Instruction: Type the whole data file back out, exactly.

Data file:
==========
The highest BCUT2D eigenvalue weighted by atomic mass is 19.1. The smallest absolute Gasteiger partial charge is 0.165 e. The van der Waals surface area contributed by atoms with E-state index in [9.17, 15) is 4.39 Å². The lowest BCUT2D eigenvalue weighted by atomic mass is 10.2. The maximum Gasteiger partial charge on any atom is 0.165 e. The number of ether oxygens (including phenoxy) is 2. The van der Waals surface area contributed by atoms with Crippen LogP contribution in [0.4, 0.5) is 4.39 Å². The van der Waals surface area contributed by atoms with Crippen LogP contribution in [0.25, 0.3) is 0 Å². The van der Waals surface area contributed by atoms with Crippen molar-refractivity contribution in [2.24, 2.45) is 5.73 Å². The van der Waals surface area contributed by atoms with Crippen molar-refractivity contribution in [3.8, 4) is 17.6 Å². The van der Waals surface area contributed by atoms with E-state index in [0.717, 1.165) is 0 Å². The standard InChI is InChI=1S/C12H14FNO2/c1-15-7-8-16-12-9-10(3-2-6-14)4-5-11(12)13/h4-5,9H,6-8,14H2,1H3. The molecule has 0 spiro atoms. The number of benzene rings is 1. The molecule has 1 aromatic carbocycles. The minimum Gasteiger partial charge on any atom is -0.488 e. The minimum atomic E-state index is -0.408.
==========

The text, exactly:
The highest BCUT2D eigenvalue weighted by atomic mass is 19.1. The smallest absolute Gasteiger partial charge is 0.165 e. The van der Waals surface area contributed by atoms with E-state index in [9.17, 15) is 4.39 Å². The lowest BCUT2D eigenvalue weighted by atomic mass is 10.2. The maximum Gasteiger partial charge on any atom is 0.165 e. The number of ether oxygens (including phenoxy) is 2. The van der Waals surface area contributed by atoms with Crippen LogP contribution in [0.4, 0.5) is 4.39 Å². The van der Waals surface area contributed by atoms with Crippen LogP contribution in [0.25, 0.3) is 0 Å². The van der Waals surface area contributed by atoms with Crippen molar-refractivity contribution in [2.24, 2.45) is 5.73 Å². The van der Waals surface area contributed by atoms with Crippen molar-refractivity contribution in [3.8, 4) is 17.6 Å². The van der Waals surface area contributed by atoms with E-state index in [0.717, 1.165) is 0 Å². The standard InChI is InChI=1S/C12H14FNO2/c1-15-7-8-16-12-9-10(3-2-6-14)4-5-11(12)13/h4-5,9H,6-8,14H2,1H3. The molecule has 0 spiro atoms. The number of benzene rings is 1. The molecule has 1 aromatic carbocycles. The minimum Gasteiger partial charge on any atom is -0.488 e. The minimum atomic E-state index is -0.408.